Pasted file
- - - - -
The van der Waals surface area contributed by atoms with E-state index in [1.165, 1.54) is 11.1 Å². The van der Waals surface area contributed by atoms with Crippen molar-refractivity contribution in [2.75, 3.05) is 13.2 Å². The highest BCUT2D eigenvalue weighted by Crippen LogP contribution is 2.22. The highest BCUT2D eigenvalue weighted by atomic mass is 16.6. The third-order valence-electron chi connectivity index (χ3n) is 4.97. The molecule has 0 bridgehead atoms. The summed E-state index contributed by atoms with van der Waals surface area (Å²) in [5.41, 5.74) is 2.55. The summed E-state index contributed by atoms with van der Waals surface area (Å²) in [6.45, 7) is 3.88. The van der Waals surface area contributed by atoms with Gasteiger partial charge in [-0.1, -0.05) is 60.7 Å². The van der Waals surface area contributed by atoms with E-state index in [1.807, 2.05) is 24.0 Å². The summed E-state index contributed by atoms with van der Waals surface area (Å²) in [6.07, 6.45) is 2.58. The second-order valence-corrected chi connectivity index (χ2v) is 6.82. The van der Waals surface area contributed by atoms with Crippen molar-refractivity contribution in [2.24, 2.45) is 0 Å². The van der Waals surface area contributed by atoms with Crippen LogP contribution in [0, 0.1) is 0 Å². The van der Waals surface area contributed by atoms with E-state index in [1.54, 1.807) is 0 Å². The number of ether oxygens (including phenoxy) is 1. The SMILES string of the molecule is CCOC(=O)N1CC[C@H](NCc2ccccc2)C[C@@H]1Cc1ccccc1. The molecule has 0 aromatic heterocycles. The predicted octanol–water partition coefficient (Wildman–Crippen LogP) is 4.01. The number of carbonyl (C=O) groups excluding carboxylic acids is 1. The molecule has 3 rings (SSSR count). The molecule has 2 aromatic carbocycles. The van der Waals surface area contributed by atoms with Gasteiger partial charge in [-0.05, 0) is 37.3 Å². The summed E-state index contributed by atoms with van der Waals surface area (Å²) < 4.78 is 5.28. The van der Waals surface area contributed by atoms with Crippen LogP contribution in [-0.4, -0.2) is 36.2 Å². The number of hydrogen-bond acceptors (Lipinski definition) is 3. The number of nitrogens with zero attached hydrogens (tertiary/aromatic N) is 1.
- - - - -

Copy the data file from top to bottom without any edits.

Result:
The van der Waals surface area contributed by atoms with E-state index in [1.165, 1.54) is 11.1 Å². The van der Waals surface area contributed by atoms with Crippen molar-refractivity contribution in [2.75, 3.05) is 13.2 Å². The highest BCUT2D eigenvalue weighted by Crippen LogP contribution is 2.22. The highest BCUT2D eigenvalue weighted by atomic mass is 16.6. The third-order valence-electron chi connectivity index (χ3n) is 4.97. The molecule has 0 bridgehead atoms. The summed E-state index contributed by atoms with van der Waals surface area (Å²) in [5.41, 5.74) is 2.55. The summed E-state index contributed by atoms with van der Waals surface area (Å²) in [6.45, 7) is 3.88. The van der Waals surface area contributed by atoms with Gasteiger partial charge in [-0.1, -0.05) is 60.7 Å². The van der Waals surface area contributed by atoms with E-state index in [1.807, 2.05) is 24.0 Å². The summed E-state index contributed by atoms with van der Waals surface area (Å²) in [6.07, 6.45) is 2.58. The second-order valence-corrected chi connectivity index (χ2v) is 6.82. The van der Waals surface area contributed by atoms with Crippen molar-refractivity contribution in [2.24, 2.45) is 0 Å². The van der Waals surface area contributed by atoms with Crippen LogP contribution in [0, 0.1) is 0 Å². The van der Waals surface area contributed by atoms with E-state index in [1.54, 1.807) is 0 Å². The number of ether oxygens (including phenoxy) is 1. The SMILES string of the molecule is CCOC(=O)N1CC[C@H](NCc2ccccc2)C[C@@H]1Cc1ccccc1. The molecule has 0 aromatic heterocycles. The predicted octanol–water partition coefficient (Wildman–Crippen LogP) is 4.01. The number of carbonyl (C=O) groups excluding carboxylic acids is 1. The molecule has 3 rings (SSSR count). The molecule has 2 aromatic carbocycles. The van der Waals surface area contributed by atoms with Gasteiger partial charge in [-0.05, 0) is 37.3 Å². The summed E-state index contributed by atoms with van der Waals surface area (Å²) < 4.78 is 5.28. The van der Waals surface area contributed by atoms with Crippen LogP contribution in [-0.4, -0.2) is 36.2 Å². The number of hydrogen-bond acceptors (Lipinski definition) is 3. The number of nitrogens with zero attached hydrogens (tertiary/aromatic N) is 1.